Friday, September 9, 2011

Downturn: What it means

THERE is a chance Singapore may slip into a recession.

Compared to the first three months of this year, our economy contracted by 6.5 per cent in the April to June period.

If the European debt crisis and the US economic woes cause the economy to contract again in the July to September period, Singapore will enter into a technical recession (two consecutive quarters of negative growth).

A recent Bank of America Merrill Lynch report noted that there's a 59 per cent chance of Singapore entering a recession.

We look at how five sectors could fare if this happens:


Property prices will drop.

But by how much will depend on the severity of the recession, if past recessions are any guide.

In the last recession between 2008 and 2009, property prices dropped about 25 per cent, said property consultancy SLP International research head Nicholas Mak.

But that wasn't as bad as the 1997-98 Asian financial crisis where property prices fell by 45 per cent, he said.

Mr Mak said that for those looking to buy a place to live in, the recession period could be a good time to monitor and buy on the low.

"But if you've a few properties on your portfolio, now may be a good time to lighten up," he added.

"During the down time, you could be hit by low rentals or even none.

And you also have to worry about negative equity or banks foreclosing on your properties.

"But if all your properties are fully paid up, then you don't have to worry."


When times are bad, look for the glitter.

Historically viewed as a form of protection against inflation and tumultuous economic times, investors pile onto gold because they think the price will rise.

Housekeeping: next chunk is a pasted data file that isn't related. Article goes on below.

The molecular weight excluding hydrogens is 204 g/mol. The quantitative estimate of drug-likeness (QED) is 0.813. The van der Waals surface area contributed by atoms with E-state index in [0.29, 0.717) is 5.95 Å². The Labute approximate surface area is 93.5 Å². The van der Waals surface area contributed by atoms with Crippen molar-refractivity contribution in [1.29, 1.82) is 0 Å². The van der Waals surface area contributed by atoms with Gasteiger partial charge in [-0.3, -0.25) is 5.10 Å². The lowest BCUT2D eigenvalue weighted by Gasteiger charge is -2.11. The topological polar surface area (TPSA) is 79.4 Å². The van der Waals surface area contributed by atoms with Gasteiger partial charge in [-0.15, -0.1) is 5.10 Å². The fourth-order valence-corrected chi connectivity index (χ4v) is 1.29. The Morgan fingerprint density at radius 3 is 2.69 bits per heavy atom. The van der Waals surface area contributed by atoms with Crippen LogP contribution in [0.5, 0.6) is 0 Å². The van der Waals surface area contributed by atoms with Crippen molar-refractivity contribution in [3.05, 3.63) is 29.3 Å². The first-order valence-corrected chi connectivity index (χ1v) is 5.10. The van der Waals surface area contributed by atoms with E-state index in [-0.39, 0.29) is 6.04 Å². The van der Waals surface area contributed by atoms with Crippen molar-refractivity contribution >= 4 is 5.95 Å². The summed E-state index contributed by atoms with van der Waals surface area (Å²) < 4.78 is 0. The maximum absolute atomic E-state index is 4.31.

Gold climbed to a record US$1,921.15 (S$2,317) an ounce earlier this week, reported the Business Times.

Gold is in the 11th year of a bull run, and analysts said the gold rush is far from over.

Mr Kelvin Tay, a Singapore-based chief investment strategist at UBS Wealth Management Research, believes that jewellery demand will remain strong, despite high and rising gold prices.

So holding on to your gold jewellery may help and having gold can be a hedge against recession.


If the economy is weak and dips into a recession, Certificates of Entitlement (COE) prices will likely drop, said transport economist Michael Li of the Nanyang Business School.

He explained: "Demand for COEs will drop because people will delay the purchase of their car as they're not secure about their jobs and income.

"Fewer people will switch cars and (they) will tend to hold on to their old cars that are still working."

COE ended mixed at the latest tender yesterday as economic uncertainties dampened the appetite for big, luxury cars.

COE for cars above 1,600cc finished lower for the fourth consecutive tender at $63,002, down from $65,521.

But COE for cars up to 1,600cc finished higher.

It closed at $51,000, up from $49,301 two weeks ago.

Dr Li said global car manufacturers will lower the open market value (OMV) of cars here to clear their inventory, which will translate into lower prices.

OMV is determined by Singapore Customs, which pegs it to the car value declared by the importer.

His advice is to wait for the market to settle down, and for COE and car prices to drop.


During a recession, businesses will be more cautious going forward, so wage growth and job creation will be moderate, said OCBC economist Selena Ling.

She added: "This also depends on the industry.

"For example, the manufacturing sector will be quite challenging because global demand (for goods and services) will be affected."

In such a situation, doing what you can to stay employable is important.

Taking courses to upgrade yourself is one way.


The wild stock market roller- coaster swings are definitely not for the weak-hearted.

Analysts have made significant cuts - particularly for banking, property, and shipping and offshore counters - as the economic outlook grows murkier by the day, reported The Business Times on Tuesday.

CIMB research head Kenneth Ng said that if the recession escalates into a financial crisis, the Straits Times Index (STI) could go down to as low as 2,100 points.

Said Mr Ng: "If there's a recession, stock prices would fall as company earnings drop and sentiments get affected.

"People would also prefer to keep cash too."

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